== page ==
Ecuadorian President Lenín Moreno imposed a military-enforced curfew in Quito and surrounding valleys beginning at 15:00 (local time) on Saturday, October 12, to restore order as clashes continued between anti-austerity demonstrators and security forces in the capital for a tenth day. The curfew comes after Conaie, an umbrella organization representing indigenous groups in Ecuador, agreed on Saturday to hold direct negotiations with Moreno to discuss the repeal of a law which cut fuel subsidies in the country. It was not immediately reported when the curfew would be lifted.
Groups of young men obstructed roads with burning tires and rocks and reportedly set fire to the national comptroller's office on Saturday; police fired tear gas at demonstrators around the parliamentary building. Notably, access roads to Mariscal Sucre International Airport (UIO) were blocked on Saturday.
Additional protests and consequent disruptions to business and transportation are to be expected in Quito and in other major urban centers in Ecuador over the coming days. Accompanying clashes between protesters and security forces cannot be ruled out.
Several civil society groups and unions began protesting and striking on October 3 in response to President Moreno's announcement on October 1 that the government would eliminate nearly USD 1.3 billion in fuel subsidies to reduce the country's fiscal deficit. Prices of gasoline and diesel fuel are expected to increase significantly as a result of the measure, which came into effect on October 3. The Ecuadorian government has declared a two-month state of emergency and deployed military and police forces to reopen roads and restore order in protest-affected areas. President Moreno moved his government from Quito to Guayaquil following violent protests that vandalized the assembly building in the capital on October 7.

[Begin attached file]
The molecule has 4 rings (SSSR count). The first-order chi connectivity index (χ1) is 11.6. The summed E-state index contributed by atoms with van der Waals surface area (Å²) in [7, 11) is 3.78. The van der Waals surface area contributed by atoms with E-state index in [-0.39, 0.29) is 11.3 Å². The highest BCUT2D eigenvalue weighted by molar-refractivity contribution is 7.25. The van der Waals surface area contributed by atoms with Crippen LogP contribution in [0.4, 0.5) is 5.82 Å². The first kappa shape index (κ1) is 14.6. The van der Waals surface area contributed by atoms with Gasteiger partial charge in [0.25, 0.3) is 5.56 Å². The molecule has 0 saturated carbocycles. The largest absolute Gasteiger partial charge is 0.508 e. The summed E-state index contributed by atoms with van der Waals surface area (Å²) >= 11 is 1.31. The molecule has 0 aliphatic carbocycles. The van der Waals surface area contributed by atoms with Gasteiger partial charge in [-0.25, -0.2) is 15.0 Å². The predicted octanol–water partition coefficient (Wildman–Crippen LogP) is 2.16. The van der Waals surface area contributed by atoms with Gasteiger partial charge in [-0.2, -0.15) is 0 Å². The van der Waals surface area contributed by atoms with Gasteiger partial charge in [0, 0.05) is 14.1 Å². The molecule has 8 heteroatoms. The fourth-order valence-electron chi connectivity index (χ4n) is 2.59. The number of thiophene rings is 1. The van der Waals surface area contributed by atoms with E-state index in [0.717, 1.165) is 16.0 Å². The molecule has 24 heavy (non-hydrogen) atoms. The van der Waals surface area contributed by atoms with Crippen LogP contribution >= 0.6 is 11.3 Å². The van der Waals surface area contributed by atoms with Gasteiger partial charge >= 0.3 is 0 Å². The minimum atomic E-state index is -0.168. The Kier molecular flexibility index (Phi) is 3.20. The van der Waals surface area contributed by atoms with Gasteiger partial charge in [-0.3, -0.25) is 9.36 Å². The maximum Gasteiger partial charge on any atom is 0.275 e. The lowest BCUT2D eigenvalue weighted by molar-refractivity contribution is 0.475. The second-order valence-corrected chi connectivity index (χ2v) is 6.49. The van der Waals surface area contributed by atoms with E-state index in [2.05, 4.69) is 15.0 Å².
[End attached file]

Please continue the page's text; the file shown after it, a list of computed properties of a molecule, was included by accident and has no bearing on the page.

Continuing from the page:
Individuals in Quito and across Ecuador are advised to monitor the situation, avoid all protests and demonstrations, anticipate a heightened security presence and associated disruptions to transportation and business, and adhere to instructions issued by local authorities and their home governments.
Copyright and Disclaimer